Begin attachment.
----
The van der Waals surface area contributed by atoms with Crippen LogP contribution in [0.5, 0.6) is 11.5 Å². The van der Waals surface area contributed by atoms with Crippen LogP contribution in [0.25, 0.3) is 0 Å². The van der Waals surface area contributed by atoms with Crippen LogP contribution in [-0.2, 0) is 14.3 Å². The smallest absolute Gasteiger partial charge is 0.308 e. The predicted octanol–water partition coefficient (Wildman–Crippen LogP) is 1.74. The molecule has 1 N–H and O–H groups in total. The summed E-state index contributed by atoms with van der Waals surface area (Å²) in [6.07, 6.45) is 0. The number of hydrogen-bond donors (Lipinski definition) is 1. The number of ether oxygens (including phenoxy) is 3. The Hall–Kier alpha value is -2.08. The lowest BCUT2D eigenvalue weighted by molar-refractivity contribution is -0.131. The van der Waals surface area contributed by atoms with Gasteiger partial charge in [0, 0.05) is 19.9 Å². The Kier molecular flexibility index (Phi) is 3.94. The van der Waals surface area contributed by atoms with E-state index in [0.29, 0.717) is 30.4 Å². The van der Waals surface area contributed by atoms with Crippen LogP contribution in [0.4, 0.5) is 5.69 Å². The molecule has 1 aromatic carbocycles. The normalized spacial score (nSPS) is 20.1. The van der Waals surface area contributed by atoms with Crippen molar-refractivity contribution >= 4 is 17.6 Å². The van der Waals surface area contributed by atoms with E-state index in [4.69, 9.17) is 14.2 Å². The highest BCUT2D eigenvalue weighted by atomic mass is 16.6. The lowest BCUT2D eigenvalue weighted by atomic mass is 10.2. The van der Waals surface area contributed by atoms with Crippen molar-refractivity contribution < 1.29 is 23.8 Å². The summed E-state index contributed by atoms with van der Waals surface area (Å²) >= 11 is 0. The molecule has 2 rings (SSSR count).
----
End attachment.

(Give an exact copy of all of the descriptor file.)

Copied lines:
The van der Waals surface area contributed by atoms with Crippen LogP contribution in [0.5, 0.6) is 11.5 Å². The van der Waals surface area contributed by atoms with Crippen LogP contribution in [0.25, 0.3) is 0 Å². The van der Waals surface area contributed by atoms with Crippen LogP contribution in [-0.2, 0) is 14.3 Å². The smallest absolute Gasteiger partial charge is 0.308 e. The predicted octanol–water partition coefficient (Wildman–Crippen LogP) is 1.74. The molecule has 1 N–H and O–H groups in total. The summed E-state index contributed by atoms with van der Waals surface area (Å²) in [6.07, 6.45) is 0. The number of hydrogen-bond donors (Lipinski definition) is 1. The number of ether oxygens (including phenoxy) is 3. The Hall–Kier alpha value is -2.08. The lowest BCUT2D eigenvalue weighted by molar-refractivity contribution is -0.131. The van der Waals surface area contributed by atoms with Gasteiger partial charge in [0, 0.05) is 19.9 Å². The Kier molecular flexibility index (Phi) is 3.94. The van der Waals surface area contributed by atoms with E-state index in [0.29, 0.717) is 30.4 Å². The van der Waals surface area contributed by atoms with Crippen LogP contribution in [0.4, 0.5) is 5.69 Å². The molecule has 1 aromatic carbocycles. The normalized spacial score (nSPS) is 20.1. The van der Waals surface area contributed by atoms with Crippen molar-refractivity contribution >= 4 is 17.6 Å². The van der Waals surface area contributed by atoms with E-state index in [4.69, 9.17) is 14.2 Å². The highest BCUT2D eigenvalue weighted by atomic mass is 16.6. The lowest BCUT2D eigenvalue weighted by atomic mass is 10.2. The van der Waals surface area contributed by atoms with Crippen molar-refractivity contribution < 1.29 is 23.8 Å². The summed E-state index contributed by atoms with van der Waals surface area (Å²) >= 11 is 0. The molecule has 2 rings (SSSR count).